Probably next time, but not now. We came here to eat.” The wife protested. “But they don’t offer discounted prices every day,
you know. This is a good timing.” The husband countered by saying, “Remember, we’re trying to keep a budget. Go ahead and
look at all the items all you want. We can do that. But we’re not buying anything because we don’t really need them right
now.” In short, their minds finally won over their feelings. They mustered enough will and strength to walk out the mall with
their budget intact. When they were out of the mall, they thanked themselves for having extreme command of their emotions
and will. The moral lesson: When you manage to get out of it all before your emotions win, a fresh wind blows on your mind
and puts everything in its right place. You get a right perspective again.
A married man discovered that his pretty officemate had been taking a fancy on him. She gave him obvious lustful encouragements
and he was about to surrender to her actions. His sexual urges, driven by his licentious emotions, told him to go for it.
Then he remembered his wife and kids, and the solemn vows of faithfulness they gave each other. His mind reminded him of what
was correct, but his emotions told him what he desired. The emotions told his mind “no one would know about it if the desire
was carried out.” However, his mind insisted on what was right. It commanded the emotions to bring out the feelings he had
for his wife, rather than the wrong urge for the other woman. When the emotions gave in to correct reason, the will followed
suit. The lustful stimulus did not meet interest anymore from the man. Instead, the man felt shame and reproach each time
the stimulus presented itself again.
Carlo was an average student. His friend Arthur was an excellent student. Their families, friends, and relatives always compared
them. Carlo suffered a lot because he secretly envied his friend. After college, Carlo turned out an ordinary employee. Arthur
became director of a legal department. This time, Carlo was too tired of being envious that he couldn’t take any more load
of it. Besides, it didn’t do any good either. Therefore, he faced himself in the mirror and told himself: “You cannot be Arthur.
You are made out to be Carlo. You have a different calling in life. You have been looking too long at how Arthur has been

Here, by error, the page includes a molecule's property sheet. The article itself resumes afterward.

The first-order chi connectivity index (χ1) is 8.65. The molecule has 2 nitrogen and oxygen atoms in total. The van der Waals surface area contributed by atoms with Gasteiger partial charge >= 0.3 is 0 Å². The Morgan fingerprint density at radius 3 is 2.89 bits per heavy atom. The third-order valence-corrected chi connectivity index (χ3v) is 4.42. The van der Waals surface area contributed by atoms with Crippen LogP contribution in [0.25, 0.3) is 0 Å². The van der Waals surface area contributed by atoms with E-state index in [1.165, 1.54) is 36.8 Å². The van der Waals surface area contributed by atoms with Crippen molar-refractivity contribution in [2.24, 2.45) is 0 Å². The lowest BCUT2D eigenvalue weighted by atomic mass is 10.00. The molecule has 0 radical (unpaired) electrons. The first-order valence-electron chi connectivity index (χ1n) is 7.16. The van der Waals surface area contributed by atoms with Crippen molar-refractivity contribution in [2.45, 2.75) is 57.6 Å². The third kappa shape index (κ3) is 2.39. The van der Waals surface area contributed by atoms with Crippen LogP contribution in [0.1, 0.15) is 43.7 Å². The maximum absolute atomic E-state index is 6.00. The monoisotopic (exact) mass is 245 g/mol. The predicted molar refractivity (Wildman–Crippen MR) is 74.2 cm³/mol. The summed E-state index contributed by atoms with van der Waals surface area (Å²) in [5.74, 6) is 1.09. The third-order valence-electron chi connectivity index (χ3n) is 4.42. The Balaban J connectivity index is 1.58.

succeeding, that you miss to see the hidden potentials in Carlo. You are unique, and therefore you cannot compare yourself
with another. Discover your own potentials and uniqueness, hone them to perfection, and start loving your being Carlo.” That
moment on, when Carlo learned to surrender his feelings to what his mind thought was right, he kept excelling in the things
he loved to do.
A jealous young man had been having problems with his popular and pretty girlfriend. She made every head turn, especially
heads of young and handsome men. Hence, he and his girlfriend often had quarrels. Then one day, he decided all his jealousy
should stop. He finally had the mind to say, “So what if she doesn’t love me anymore? It’s either I accept this or make a
fool of myself all my life!” He exercised his practical will over his emotions repeatedly. After experiencing painstaking
battles between his mind and emotions, the mind finally took command. Since then, he found he could even watch his girlfriend
ride alone in a car with other men, and feel nothing negative. He discovered he could love somebody and enjoy a newfound peace.
Charlie was deeply wronged by his friend, Arnold. It was a matter of principle. Charlie was badly humiliated before people
because of the incident. He decided not to see Arnold for months. Then one morning, Arnold called him up to ask for a favor.
Charlie could have opted to turn Arnold down. But very quickly, Charlie commanded his emotions to step aside and give way
to his mind’s firm decision to forgive. At the very moment he was talking with Arnold, and as he was asking the favor, Charlie
decided right there and then to forgive all of his friend’s former offenses against him. He granted the favor Arnold asked
him. The relationship was restored.
These 16 examples are only among so many true-to-life instances of how the mind was challenged. It actually won over seemingly
insurmountable situations. On such short notice, the will and emotions gave in to the mind. These things can and will happen
to you, if you choose to.